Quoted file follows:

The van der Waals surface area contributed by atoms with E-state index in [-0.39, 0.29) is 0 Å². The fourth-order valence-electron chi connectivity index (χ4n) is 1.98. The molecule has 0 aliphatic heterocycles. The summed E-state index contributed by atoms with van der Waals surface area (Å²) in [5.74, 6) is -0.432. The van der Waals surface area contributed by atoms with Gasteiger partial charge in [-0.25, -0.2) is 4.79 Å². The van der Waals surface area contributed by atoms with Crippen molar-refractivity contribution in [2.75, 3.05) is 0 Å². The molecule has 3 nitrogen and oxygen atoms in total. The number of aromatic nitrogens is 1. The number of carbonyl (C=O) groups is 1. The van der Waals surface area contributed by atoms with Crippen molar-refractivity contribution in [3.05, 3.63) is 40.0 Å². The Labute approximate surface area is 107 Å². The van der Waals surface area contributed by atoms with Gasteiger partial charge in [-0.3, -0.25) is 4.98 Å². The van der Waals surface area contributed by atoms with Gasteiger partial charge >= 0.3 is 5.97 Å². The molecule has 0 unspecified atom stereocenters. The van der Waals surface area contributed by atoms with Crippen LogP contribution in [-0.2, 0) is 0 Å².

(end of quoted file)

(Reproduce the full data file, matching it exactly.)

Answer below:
The van der Waals surface area contributed by atoms with E-state index in [-0.39, 0.29) is 0 Å². The fourth-order valence-electron chi connectivity index (χ4n) is 1.98. The molecule has 0 aliphatic heterocycles. The summed E-state index contributed by atoms with van der Waals surface area (Å²) in [5.74, 6) is -0.432. The van der Waals surface area contributed by atoms with Gasteiger partial charge in [-0.25, -0.2) is 4.79 Å². The van der Waals surface area contributed by atoms with Crippen molar-refractivity contribution in [2.75, 3.05) is 0 Å². The molecule has 3 nitrogen and oxygen atoms in total. The number of aromatic nitrogens is 1. The number of carbonyl (C=O) groups is 1. The van der Waals surface area contributed by atoms with Crippen molar-refractivity contribution in [3.05, 3.63) is 40.0 Å². The Labute approximate surface area is 107 Å². The van der Waals surface area contributed by atoms with Gasteiger partial charge in [-0.3, -0.25) is 4.98 Å². The van der Waals surface area contributed by atoms with Gasteiger partial charge >= 0.3 is 5.97 Å². The molecule has 0 unspecified atom stereocenters. The van der Waals surface area contributed by atoms with Crippen LogP contribution in [-0.2, 0) is 0 Å².